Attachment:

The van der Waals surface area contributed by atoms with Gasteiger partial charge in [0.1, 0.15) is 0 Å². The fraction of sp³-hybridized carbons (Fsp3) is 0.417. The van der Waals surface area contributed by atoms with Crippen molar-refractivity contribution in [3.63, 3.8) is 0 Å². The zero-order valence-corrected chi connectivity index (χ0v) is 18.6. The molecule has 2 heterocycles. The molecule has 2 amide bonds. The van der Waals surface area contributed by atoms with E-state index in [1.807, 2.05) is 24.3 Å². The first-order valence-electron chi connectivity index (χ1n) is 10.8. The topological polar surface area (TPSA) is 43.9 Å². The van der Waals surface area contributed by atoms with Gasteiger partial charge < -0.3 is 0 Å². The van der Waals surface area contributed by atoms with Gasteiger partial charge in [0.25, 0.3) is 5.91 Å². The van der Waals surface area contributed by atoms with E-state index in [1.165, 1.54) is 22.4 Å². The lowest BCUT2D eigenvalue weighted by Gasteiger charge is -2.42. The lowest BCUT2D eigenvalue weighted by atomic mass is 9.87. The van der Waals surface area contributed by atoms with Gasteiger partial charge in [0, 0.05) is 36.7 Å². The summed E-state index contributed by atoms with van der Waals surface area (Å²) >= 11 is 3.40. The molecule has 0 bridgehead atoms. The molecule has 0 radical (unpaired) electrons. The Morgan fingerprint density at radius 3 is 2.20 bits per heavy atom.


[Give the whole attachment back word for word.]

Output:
The van der Waals surface area contributed by atoms with Gasteiger partial charge in [0.1, 0.15) is 0 Å². The fraction of sp³-hybridized carbons (Fsp3) is 0.417. The van der Waals surface area contributed by atoms with Crippen molar-refractivity contribution in [3.63, 3.8) is 0 Å². The zero-order valence-corrected chi connectivity index (χ0v) is 18.6. The molecule has 2 heterocycles. The molecule has 2 amide bonds. The van der Waals surface area contributed by atoms with E-state index in [1.807, 2.05) is 24.3 Å². The first-order valence-electron chi connectivity index (χ1n) is 10.8. The topological polar surface area (TPSA) is 43.9 Å². The van der Waals surface area contributed by atoms with Gasteiger partial charge < -0.3 is 0 Å². The van der Waals surface area contributed by atoms with Gasteiger partial charge in [0.25, 0.3) is 5.91 Å². The van der Waals surface area contributed by atoms with E-state index in [1.165, 1.54) is 22.4 Å². The lowest BCUT2D eigenvalue weighted by Gasteiger charge is -2.42. The lowest BCUT2D eigenvalue weighted by atomic mass is 9.87. The van der Waals surface area contributed by atoms with Gasteiger partial charge in [0, 0.05) is 36.7 Å². The summed E-state index contributed by atoms with van der Waals surface area (Å²) >= 11 is 3.40. The molecule has 0 bridgehead atoms. The molecule has 0 radical (unpaired) electrons. The Morgan fingerprint density at radius 3 is 2.20 bits per heavy atom.